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Archaeology clashes with development in Turkey's ancient city of Sagalassos

Excavated since 1990 by Belgian and Turkish archaeologists, Sagalassos offers not only a visit through majestic Roman monuments but also a glimpse on how people lived, worked, worshipped and died in the past.

Sagalassos is one of the best-preserved ancient cities of Turkey and one of the best kept archaeological secrets of the Mediterranean. Its secluded position, nested at an elevation of 1,500 meters (or about 5,000 feet) in the Taurus mountains in southwestern Anatolia, makes it difficult to reach for archaeologists and tourists alike. Laid out over natural terraces on a slope, in wintertime it is often covered with snow, further enhancing its peaceful and picturesque atmosphere.

Since 1990, it has been excavated by a mission led by the Catholic University of Leuven in Belgium. The Sagalassos Archaeological Research Project, which has both Turkish and international members, has, over the years, become a model of interdisciplinary research and interaction with the local community. It is also a fierce battleground between the diverging needs of scientists concerned with preservation and politicians yearning for development.

Already established as a political settlement during prehistoric times, Sagalassos was conquered by Alexander the Great and in the 1st century B.C. became part of the Roman Empire, as an urban center rich in wealth and monuments. It became known as “the first city” of the Roman province of Pisidia, particularly favored by Emperor Hadrian (r. 117 -138) where statues of emperors and gods were worshipped side by side.

It was abandoned in the 7th century after devastating earthquakes and erased from memory. When the first European travelers rediscovered it in the 18th century, they found magnificent ruins that still showed their original Roman character: temples, public baths, large-scale fountains, paved open-air markets, a columnated street and a theater for 7,000 spectators that was left unfinished. It was never looted or rebuilt upon.

Archaeologists arrived a couple of centuries later. The first survey was carried out in 1985, excavations started in 1990. On the other hand, tourists — especially from abroad — are very few in comparison to Sagalassos' artistic and naturalistic value. In 2018, it was visited by 48,471 people.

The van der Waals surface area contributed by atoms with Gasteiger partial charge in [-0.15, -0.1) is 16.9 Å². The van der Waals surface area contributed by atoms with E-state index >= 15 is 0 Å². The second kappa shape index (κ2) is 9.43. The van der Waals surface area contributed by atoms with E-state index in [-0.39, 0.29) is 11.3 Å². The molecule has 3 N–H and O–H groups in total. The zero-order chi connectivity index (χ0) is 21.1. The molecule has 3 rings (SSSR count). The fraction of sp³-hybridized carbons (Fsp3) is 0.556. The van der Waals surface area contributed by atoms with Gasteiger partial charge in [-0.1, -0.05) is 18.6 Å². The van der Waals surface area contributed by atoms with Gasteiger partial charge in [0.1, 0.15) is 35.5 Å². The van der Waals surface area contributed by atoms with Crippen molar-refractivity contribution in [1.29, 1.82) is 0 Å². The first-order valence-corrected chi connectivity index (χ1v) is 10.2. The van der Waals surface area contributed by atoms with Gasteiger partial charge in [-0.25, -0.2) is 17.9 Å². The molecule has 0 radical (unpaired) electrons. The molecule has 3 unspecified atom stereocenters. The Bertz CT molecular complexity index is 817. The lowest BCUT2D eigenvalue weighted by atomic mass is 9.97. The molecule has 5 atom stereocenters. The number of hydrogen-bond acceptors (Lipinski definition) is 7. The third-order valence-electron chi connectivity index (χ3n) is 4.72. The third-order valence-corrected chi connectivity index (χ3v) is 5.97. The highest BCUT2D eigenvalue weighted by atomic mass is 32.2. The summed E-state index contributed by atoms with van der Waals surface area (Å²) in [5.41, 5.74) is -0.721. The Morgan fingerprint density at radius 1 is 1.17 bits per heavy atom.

Two exhibitions — one organized in Belgium in 2011-12, the other currently showing in Istanbul — exemplify two different approaches to the study, conservation and touristic development of the archaeological site.

"Sagalassos. City of Dreams," hosted by the Gallo-Roman Museum of Tongeren, Belgium, displayed the colossal heads of the Roman Emperors Hadrian and Marcus Aurelius found in Sagalassos and panoramic images of its most spectacular buildings. Indeed, in the first 20 years of activity, the mission, though interdisciplinary from the very beginning, mainly focused on the excavation of the urban center and on the reconstruction of monumental arches, fountains and columns using original stones and marbles (anastylosis).

Thanks to grants from the World Bank and the West Mediterranean Development Agency, the Sagalassos team provided the first professional services to tourists, such as guidebooks, a visitor center, a coffee shop, toilets and safe paths. However, the information panels inside the archaeological site still reflect a traditional approach: They give details almost exclusively on the urban area and monumental structures.

Sagalassos. Once upon a time in the Taurus," running until May 28 in the Yapi Kredi Bank's exhibition space in downtown Istanbul, testifies to the shift toward more innovative and engaging forms of research and public outreach. Tulay Gungen, general manager for culture, told Al-Monitor that they choose Sagalassos as the theme of the exhibition for two reasons. "First, because it is not well known by the public; and second, because the research conducted there is special," she said.